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Locky Ransomware Sheds Downloaders in Favor of JavaScript

Locky, one of the top ransomware families currently haunting users around the world, has upgraded its distribution mechanism, and is now spread embedded in JavaScript files attached to spam emails.

The ransomware has been using JavaScript attachments for distribution purposes for several months now, but these malicious files were dropping downloaders onto the compromised systems, and not the Locky binary itself. That changed last week, when a new wave of malicious emails began dropping Locky directly.

According to CYREN researchers, the spam emails in this campaign were using subject line “Invoice,” which is pretty standard for malware distribution runs. Furthermore, researchers observed that the same filename format for the attachments used in previous Locky attacks was employed in the new campaign too.

What changed was the size of the attached .ZIP file, which was larger by more than 250KB when compared to previous Locky-associated malicious attachments. The same as before, however, the .ZIP archive contains a JavaScript file that uses the same obfuscation found in the previous Locky downloader script variants.

Loading the JavaScript into an editor “also shows the use of numerous variables containing chunks of strings, which are concatenated at runtime to build needed strings like ActiveXObject names and methods. Even the binary decryption routine is still included in this variant,” CYREN researchers say.

Unlike previous variants, a set of large arrays concatenated together was observed. This large array variable is where the encrypted Locky ransomware binary is stored. Before being executed, the binary is decrypted and saved to disk.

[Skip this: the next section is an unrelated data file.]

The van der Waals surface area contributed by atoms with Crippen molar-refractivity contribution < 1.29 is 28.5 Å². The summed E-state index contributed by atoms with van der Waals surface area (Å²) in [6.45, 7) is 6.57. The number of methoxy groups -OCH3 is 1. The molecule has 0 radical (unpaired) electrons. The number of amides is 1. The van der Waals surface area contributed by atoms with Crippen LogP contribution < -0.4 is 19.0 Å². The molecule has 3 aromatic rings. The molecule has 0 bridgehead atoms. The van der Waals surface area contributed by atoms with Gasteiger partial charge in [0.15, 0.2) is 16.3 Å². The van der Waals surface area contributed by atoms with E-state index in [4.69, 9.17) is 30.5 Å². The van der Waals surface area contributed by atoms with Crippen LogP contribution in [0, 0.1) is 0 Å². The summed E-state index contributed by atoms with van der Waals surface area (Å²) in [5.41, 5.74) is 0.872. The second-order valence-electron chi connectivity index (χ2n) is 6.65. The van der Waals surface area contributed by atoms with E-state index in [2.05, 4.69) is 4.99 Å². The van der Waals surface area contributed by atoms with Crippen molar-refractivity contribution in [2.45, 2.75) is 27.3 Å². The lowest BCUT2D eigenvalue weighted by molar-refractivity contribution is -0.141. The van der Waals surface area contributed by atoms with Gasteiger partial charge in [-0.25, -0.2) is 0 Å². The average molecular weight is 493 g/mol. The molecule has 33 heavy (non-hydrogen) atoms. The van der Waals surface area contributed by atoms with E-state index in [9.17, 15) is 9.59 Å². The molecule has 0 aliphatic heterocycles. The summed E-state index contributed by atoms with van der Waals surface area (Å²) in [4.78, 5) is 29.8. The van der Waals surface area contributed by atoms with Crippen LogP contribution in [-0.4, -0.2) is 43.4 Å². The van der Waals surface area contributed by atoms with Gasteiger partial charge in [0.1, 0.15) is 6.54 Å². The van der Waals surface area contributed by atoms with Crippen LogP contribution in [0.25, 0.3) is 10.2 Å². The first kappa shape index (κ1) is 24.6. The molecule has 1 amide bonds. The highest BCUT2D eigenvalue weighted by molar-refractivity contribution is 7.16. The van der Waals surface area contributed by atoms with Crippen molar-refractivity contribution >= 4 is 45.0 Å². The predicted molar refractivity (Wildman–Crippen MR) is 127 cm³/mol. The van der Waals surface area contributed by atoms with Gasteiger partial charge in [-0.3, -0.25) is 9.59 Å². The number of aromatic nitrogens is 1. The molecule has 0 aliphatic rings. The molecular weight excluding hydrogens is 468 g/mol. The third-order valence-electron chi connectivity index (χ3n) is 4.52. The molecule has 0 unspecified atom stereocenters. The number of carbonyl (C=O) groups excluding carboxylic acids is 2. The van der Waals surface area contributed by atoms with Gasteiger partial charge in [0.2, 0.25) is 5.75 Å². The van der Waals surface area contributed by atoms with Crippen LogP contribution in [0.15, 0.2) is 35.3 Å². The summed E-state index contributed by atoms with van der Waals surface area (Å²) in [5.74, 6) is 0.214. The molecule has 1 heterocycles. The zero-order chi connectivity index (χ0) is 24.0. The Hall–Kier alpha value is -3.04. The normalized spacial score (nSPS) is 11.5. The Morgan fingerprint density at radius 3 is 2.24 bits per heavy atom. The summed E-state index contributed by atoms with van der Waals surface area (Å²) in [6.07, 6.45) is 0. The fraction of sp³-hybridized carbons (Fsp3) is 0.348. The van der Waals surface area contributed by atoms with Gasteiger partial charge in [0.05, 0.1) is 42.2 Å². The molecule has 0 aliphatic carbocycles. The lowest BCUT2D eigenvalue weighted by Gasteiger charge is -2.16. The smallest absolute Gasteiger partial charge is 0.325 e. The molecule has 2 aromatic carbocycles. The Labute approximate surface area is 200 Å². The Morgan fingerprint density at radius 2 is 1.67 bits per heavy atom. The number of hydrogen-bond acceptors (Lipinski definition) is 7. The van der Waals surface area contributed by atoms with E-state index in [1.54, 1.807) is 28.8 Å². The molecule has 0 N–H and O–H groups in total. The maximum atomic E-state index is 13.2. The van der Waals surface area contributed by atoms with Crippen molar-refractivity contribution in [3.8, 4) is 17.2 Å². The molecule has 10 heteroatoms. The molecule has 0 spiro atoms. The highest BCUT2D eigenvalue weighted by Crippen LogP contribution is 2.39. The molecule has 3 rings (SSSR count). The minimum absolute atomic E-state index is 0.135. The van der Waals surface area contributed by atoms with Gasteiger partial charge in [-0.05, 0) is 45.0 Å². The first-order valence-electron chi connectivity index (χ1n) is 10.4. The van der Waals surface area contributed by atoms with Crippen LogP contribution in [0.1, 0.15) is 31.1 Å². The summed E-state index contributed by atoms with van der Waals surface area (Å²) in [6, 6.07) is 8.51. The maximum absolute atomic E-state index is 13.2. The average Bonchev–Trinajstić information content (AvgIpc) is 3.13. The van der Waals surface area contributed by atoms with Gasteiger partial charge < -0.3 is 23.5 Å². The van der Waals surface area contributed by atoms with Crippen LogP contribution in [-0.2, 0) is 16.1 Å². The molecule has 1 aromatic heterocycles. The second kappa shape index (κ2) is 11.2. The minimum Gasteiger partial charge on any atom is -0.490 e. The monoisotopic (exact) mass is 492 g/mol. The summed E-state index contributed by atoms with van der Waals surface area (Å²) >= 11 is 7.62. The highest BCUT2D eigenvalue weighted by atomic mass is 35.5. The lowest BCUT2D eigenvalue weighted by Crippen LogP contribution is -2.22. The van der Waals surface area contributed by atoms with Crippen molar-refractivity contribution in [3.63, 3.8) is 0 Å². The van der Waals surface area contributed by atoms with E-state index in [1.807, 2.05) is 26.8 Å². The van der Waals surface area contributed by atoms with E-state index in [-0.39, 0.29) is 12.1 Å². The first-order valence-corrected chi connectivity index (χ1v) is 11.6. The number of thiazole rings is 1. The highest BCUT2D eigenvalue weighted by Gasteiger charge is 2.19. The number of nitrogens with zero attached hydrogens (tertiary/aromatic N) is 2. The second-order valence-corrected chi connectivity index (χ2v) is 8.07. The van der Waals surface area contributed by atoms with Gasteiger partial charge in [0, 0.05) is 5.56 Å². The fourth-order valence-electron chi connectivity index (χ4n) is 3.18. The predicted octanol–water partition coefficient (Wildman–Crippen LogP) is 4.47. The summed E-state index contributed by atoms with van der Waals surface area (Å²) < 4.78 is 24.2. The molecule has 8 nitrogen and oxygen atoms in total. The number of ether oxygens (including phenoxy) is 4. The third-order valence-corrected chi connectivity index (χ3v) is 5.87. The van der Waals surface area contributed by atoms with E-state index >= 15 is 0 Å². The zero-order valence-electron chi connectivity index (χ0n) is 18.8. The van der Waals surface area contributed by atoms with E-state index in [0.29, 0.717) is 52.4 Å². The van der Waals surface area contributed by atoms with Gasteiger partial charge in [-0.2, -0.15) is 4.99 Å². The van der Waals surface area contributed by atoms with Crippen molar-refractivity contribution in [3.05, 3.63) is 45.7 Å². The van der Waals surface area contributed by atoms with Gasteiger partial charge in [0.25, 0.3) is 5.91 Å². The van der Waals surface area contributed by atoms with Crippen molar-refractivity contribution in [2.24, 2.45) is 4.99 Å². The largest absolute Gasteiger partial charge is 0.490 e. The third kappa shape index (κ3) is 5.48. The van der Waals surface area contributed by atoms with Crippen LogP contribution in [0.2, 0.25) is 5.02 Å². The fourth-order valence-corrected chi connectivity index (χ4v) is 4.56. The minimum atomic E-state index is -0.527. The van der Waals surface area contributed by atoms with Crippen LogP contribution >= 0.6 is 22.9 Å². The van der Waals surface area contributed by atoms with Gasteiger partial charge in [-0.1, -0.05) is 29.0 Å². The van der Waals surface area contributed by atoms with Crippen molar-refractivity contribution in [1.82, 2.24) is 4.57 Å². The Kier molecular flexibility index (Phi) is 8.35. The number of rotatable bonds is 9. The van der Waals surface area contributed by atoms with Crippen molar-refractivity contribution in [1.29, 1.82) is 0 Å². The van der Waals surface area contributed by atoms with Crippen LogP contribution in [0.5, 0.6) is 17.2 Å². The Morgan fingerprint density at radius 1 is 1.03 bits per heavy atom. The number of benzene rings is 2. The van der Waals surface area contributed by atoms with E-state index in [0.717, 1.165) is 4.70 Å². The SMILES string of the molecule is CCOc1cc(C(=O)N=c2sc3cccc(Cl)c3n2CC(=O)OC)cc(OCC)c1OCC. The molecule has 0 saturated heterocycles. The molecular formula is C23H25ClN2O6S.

Other malware authors have been embedding their malicious programs into scripts for a long time, so it doesn’t come too much as a surprise that Locky has adopted this technique as well. Previously, however, the ransomware was observed preferring malicious macros in Office documents distributed via large spam runs powered by the Necurs botnet. It also started using JavaScript a while ago, but only to embed the downloader, and was being distributed via Nuclear exploit kit.

The decryption of the binary is signaled by a significant surge in CPU usage coming from wscript.exe. After decryption, the executable is saved in the Temp directory with a filename hardcoded in the JavaScript, albeit seemingly random. The ransomware is then executed with an argument of “321”.

This Locky variant appends the .zepto file extension to the encrypted files and it was previously considered a separate ransomware version. According to CYREN researches, the malware authors made only few changes in the ransomware’s code to ensure the use of a new file extension.

As soon as the encryption process has been completed, Locky replaces the desktop background wallpaper with the ransom note and opens the ransom instructions page that it previously dropped on the user's desktop. The Tor links provided to the victim direct them to the Locky Decryptor page.

“As always, we highly advise end users to avoid opening executable attachments from untrusted sources, and to deploy web gateway security capable of detecting (and stopping) such attacks. Businesses can ultimately contribute to reducing the economic payoff calculation for the cybercriminals and, at the same time, defend their organization,” researchers say.

Related: Locky Ransomware Gets Offline Encryption Capabilities

Related: Decryption Tools Released for Bart, PowerWare Ransomware

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